Dick Dale and the Del-Tones, “Swingin’ And Surfin'” in Beach Party (1963)
The Beach Boys, “Little Honda” in The Girls On The Beach (1965)
James Brown & the Famous Flames, “I Feel Good” in Ski Party (1965)
The Animals, “We Gotta Get Out Of This Place” in It’s a Bikini World (1967)
Donna Loren, “It Only Hurts When I Cry” in Beach Blanket Bingo (1965)
“Little” Stevie Wonder, “Happy Street” in Muscle Beach Party (1964)| “C’Mon Everybody” and “Happy Feelin’ Dance and Shout” in Bikini Beach (1964)
To review all of the musical scores and performers in vivid detail, I highly recommend the Music Of The Beach Party Movies site. It’s everything you’d ever want to know plus so much more on this subject- and so fun!
*It should be noted that in the case of many of the soundtracks for the seven AIP beach party films, the music and lyrics were often written by a talented teaming of lyricists and composers for film and TV such as Guy Hemric, Gary Usher, Jerry Styner, Roger Christain, and Brian Wilson (yes THAT Brian Wilson).
For a list of characters from the best beach flicks, check out this handy reference list of “Beach Party Movies A to Z” on movie fanfare.com, authored by my fellow blogging pal Rick from Classic Film and TV Cafe. (Check out these sites for all sorts of great stuff!)… http://www.moviefanfare.com/movie-list/the-beach-party-movies-a-to-z/
Other Notables: Blue Hawaii (1961), Get Yourself A College Girl (1964), The Horror Of Party Beach (1964), Ride The Wild Surf (1964), Ski Party (1965), Dr. Goldfoot And The Bikini Machine (1965), Beachball (1965), A Swingin’ Summer (1965), The Beach Girls And The Monster (1965), The Girls On The Beach (1965), Fireball 500 (1966), It’s A Bikini World (1967), The Fat Spy (1966)
the slang, Daddy-o:
To translate words and expressions inspired by the surfer/beatnik movements as often heard in these beach party films, I included an excerpt from TheCoolestWords.com of the Top 12 Slang Terms of the 60s. I also provided a link HERE for an even more in-depth list, in alpha order !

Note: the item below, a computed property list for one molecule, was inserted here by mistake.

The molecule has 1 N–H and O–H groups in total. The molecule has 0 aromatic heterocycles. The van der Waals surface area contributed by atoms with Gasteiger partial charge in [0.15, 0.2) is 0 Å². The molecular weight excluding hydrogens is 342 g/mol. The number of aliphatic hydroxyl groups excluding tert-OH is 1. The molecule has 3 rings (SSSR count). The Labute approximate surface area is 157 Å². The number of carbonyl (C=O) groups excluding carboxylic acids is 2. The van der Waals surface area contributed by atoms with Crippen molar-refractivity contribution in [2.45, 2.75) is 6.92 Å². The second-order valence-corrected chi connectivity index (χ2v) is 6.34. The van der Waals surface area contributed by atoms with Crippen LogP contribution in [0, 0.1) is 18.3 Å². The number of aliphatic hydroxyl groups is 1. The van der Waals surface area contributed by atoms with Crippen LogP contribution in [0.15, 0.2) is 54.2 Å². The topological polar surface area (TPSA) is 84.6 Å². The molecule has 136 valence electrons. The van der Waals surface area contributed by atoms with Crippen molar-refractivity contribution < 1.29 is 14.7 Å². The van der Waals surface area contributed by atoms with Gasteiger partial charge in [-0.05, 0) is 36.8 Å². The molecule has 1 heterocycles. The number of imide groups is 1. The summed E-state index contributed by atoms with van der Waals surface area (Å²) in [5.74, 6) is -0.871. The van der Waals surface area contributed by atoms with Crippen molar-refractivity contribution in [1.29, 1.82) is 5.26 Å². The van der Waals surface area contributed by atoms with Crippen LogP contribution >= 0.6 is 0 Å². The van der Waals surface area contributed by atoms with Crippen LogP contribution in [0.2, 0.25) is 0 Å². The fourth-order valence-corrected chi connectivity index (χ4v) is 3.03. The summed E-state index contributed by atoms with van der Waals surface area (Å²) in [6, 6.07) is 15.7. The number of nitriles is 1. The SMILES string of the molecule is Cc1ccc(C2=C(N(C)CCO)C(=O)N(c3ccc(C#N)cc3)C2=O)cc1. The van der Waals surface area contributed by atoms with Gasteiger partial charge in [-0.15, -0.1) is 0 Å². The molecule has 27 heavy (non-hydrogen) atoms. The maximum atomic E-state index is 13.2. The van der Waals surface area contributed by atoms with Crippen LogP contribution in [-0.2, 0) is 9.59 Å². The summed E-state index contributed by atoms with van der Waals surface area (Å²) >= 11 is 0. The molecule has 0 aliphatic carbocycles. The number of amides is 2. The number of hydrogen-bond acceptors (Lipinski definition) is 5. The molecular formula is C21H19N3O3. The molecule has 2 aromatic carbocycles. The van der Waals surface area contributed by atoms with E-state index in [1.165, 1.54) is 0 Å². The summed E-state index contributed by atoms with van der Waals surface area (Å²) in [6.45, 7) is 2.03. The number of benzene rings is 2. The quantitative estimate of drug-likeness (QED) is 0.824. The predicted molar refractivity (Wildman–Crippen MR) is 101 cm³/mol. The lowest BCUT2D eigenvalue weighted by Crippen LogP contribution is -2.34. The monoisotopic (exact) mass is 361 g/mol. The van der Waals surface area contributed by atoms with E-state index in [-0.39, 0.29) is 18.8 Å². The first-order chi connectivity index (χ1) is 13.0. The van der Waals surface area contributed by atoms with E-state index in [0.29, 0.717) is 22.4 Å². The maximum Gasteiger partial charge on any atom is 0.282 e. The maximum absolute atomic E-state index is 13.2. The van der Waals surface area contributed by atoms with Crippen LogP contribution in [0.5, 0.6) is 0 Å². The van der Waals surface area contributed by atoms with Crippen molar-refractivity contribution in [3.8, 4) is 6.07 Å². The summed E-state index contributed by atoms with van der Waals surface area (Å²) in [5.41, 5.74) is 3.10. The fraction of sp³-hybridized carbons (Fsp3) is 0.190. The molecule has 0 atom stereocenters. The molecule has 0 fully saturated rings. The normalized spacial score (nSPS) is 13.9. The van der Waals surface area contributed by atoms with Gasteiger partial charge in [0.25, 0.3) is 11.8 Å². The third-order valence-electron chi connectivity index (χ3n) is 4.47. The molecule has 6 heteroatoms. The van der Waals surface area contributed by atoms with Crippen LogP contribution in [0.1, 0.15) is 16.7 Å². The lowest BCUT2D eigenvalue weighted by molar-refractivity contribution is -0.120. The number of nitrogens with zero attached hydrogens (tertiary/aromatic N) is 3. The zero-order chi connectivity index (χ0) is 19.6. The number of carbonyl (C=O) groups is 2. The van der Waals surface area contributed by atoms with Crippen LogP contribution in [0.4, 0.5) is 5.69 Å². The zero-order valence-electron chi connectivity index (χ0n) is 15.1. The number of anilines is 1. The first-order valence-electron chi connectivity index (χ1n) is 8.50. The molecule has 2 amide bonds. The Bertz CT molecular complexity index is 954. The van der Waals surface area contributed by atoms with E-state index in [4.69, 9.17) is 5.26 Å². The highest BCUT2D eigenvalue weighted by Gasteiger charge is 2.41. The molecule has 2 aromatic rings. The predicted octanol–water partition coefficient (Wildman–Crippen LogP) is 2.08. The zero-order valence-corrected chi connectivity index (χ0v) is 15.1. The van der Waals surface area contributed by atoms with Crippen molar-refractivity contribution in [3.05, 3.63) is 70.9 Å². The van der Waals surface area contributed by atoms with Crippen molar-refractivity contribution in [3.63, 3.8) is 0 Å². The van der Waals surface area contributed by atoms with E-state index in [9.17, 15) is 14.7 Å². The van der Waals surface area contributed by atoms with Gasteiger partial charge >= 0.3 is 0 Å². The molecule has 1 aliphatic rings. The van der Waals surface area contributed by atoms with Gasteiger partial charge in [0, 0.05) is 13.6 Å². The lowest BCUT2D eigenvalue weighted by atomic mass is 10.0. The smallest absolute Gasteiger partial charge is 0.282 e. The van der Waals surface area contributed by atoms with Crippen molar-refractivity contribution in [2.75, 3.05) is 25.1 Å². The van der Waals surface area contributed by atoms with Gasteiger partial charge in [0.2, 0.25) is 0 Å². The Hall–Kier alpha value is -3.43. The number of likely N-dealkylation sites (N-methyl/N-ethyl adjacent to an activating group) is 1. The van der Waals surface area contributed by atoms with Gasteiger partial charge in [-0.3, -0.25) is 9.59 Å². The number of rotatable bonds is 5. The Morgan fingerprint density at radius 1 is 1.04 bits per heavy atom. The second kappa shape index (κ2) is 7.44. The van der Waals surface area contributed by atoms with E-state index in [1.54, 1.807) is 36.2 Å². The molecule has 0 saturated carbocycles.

Drag – Used to express disappointment in someone of something. “That night was such a drag.”
Cruising – This slang was used to describe a pass time of teenagers in the 60’s to cruise up and down a singular street in their car to find car races, girls, guys or other forms of entertainment. I.e. “Jenny and I went cruising with the boys last Friday night.”
Gimme Some Skin – This 60’s slang term was used to ask to shake hands in hello, goodbye or as a way of arranging a deal. I.e. “Hey man, how’s it going… gimme some skin.”
Hang Loose – A term used to describe relaxing, taking it easy, etc. I.e. “I decided to just hang loose today instead of going out on the town.”
Jam/Let’s Jam – This 60’s term was used in two different ways: 1) to describe a group of musicians playing music together or 2) to describe leaving a place very quickly. I.e. 1) “I was jamming with The Beatles in the music studio today.” 2) “That’s the cops, let’s jam!”
Keen – Used to describe being excited about something or to describe a person who is great, awesome, etc. I.e. “That Lucy was pretty keen, wasn’t she?”
Outta Sight – This slang term was used when someone wanted to express amazement, excitement, etc. I.e. “This new car is outta sight, man!”
Primo – The 60’s slang word was used when someone wanted to say that something or someone was the best, awesome, first class, high quality, etc. I.e. “That new song from the Beach Boys was primo!”
Going Steady – As a slang term, this was used to describe two people who were dating exclusively. I.e. “Mary and Johnny are going steady.”
Lay It On Me – This slang term from the 60’s was used to ask someone to tell them something or to speak their peace. I.e. “I know you want to talk to me, so lay it on me.”
Split – This 60’s slang word was used to leave the scene or area, to cut out, etc. I.e. “As soon as they heard the cops coming they split.”